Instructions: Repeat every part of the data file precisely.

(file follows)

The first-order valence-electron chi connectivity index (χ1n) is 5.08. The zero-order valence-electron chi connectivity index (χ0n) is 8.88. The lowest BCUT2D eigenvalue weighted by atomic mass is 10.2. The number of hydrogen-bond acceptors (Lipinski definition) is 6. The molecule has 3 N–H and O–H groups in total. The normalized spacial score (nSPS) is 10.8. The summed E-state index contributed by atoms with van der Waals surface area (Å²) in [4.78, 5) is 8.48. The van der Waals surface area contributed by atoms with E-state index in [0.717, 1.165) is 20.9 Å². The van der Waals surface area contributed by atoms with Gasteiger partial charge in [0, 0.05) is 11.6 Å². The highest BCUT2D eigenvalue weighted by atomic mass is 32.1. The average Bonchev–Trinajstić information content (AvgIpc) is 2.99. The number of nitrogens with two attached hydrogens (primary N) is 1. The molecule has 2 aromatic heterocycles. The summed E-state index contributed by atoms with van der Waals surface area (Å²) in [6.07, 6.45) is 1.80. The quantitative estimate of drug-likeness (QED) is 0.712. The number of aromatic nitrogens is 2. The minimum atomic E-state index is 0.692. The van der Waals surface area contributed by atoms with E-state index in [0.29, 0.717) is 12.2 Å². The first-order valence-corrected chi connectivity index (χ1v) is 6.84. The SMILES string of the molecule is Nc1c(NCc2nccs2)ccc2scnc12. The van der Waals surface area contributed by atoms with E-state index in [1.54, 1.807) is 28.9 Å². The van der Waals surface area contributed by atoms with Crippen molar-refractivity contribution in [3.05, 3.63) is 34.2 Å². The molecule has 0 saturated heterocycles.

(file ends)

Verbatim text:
The first-order valence-electron chi connectivity index (χ1n) is 5.08. The zero-order valence-electron chi connectivity index (χ0n) is 8.88. The lowest BCUT2D eigenvalue weighted by atomic mass is 10.2. The number of hydrogen-bond acceptors (Lipinski definition) is 6. The molecule has 3 N–H and O–H groups in total. The normalized spacial score (nSPS) is 10.8. The summed E-state index contributed by atoms with van der Waals surface area (Å²) in [4.78, 5) is 8.48. The van der Waals surface area contributed by atoms with E-state index in [0.717, 1.165) is 20.9 Å². The van der Waals surface area contributed by atoms with Gasteiger partial charge in [0, 0.05) is 11.6 Å². The highest BCUT2D eigenvalue weighted by atomic mass is 32.1. The average Bonchev–Trinajstić information content (AvgIpc) is 2.99. The number of nitrogens with two attached hydrogens (primary N) is 1. The molecule has 2 aromatic heterocycles. The summed E-state index contributed by atoms with van der Waals surface area (Å²) in [6.07, 6.45) is 1.80. The quantitative estimate of drug-likeness (QED) is 0.712. The number of aromatic nitrogens is 2. The minimum atomic E-state index is 0.692. The van der Waals surface area contributed by atoms with E-state index in [0.29, 0.717) is 12.2 Å². The first-order valence-corrected chi connectivity index (χ1v) is 6.84. The SMILES string of the molecule is Nc1c(NCc2nccs2)ccc2scnc12. The van der Waals surface area contributed by atoms with E-state index in [1.54, 1.807) is 28.9 Å². The van der Waals surface area contributed by atoms with Crippen molar-refractivity contribution in [3.05, 3.63) is 34.2 Å². The molecule has 0 saturated heterocycles.